A Lot or a Little?
What you will—and won't—find in this app.
Kids can learn basic photography, storytelling, and narration skills. They can create photo slideshows with voiceover by organizing media for creative, digital storytelling. There's lots of in-app instruction to help kids, teachers, and parents follow the sequential steps needed to create a Speech Journal photo slideshow. The app also allows kids to exercise creativity and decision-making. While Speech Journal doesn't allow users to add text captions to their photos, its power of voice makes it a solid learning and media-creation tool that can support both kids' and teachers' learning goals.
Ease of Play
This app is fairly straightforward, but there's also a detailed video tutorial linked from the main page as well as a help page with instructions. Kids can select photos from their library or take new pictures with the camera, then record audio to go along with the selected photos. They can listen to and rerecord audio. Kids can also add additional recordings and photos, but they can't go back and edit them to remove or reorder certain parts. Recordings are saved in an archive specific to each profile on the device and can be shared by email as .jpg and .caf (Apple core audio format, which can played in Quicktime) attachments, but the photos and audio are no longer joined. Within the archive, saved recordings can be viewed full-screen, and users can add additional audio or photos.
Products & Purchases
Most parts of the app include a link to visit the developer's Facebook page.
Parents Need to Know
Parents need to know that Speech Journal was created for teachers to make slideshows with audio captions for students, but kids also can use it to create stories or photo journals. Parents or teachers considering purchasing the app can view an eight minute online video tutorial to see its features. The app allows users to create profiles, each of which has an archive of recordings. To make a recording, kids select a photo from the device's library or take a new photo with the camera, then record themselves talking about that photo. Kids can play back and accept or erase a recording, then add more photos and audio recordings to make a slideshow. The entire show is then saved under the user's profile. Saved recordings can be shared by email (although not as a slideshow, only as separate audio and photo attachments) or viewed later. The app is largely safe and self-contained, except for a link to the developer's Facebook page in the recording section.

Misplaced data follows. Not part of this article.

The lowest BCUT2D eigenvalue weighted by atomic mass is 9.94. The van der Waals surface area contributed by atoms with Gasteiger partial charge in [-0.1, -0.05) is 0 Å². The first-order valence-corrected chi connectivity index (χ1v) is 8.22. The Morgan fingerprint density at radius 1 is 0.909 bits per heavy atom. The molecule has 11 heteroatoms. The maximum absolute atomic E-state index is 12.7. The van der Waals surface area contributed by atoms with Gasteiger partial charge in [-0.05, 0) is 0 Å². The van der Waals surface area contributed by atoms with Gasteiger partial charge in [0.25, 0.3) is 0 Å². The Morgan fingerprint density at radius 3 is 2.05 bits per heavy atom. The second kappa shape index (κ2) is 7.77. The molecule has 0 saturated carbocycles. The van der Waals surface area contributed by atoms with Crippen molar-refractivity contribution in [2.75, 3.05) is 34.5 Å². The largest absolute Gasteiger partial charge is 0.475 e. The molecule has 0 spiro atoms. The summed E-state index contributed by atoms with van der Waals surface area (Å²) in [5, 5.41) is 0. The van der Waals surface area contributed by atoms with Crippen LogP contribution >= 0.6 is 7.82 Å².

Is It Any Good?
Speech Journal is intended as a tool for teachers, but it can also be fun for families and kids. It doesn't have all the functionality of similar apps -- users can't type in captions, like Pictello, but it has a friendlier price tag; and they can't include video, like Storyrobe, but it works much more smoothly. Images are limited to the photos and pictures on the user's device -- as opposed to being able to import images from the web, like Skrappy, -- which has plusses and minuses. The simpler features Speech Journal does offer, it does well, however. The video tutorial makes using the app very clear. It's also great to be able to crop selected photos, gradually build recordings, and make different recordings under different profiles, although it would be nice to be able to easily share recordings among profiles.
Did we miss something on diversity?
Research shows a connection between kids' healthy self-esteem and positive portrayals in media. That's why we've added a new "Diverse Representations" section to our reviews that will be rolling out on an ongoing basis. You can help us help kids by suggesting a diversity update.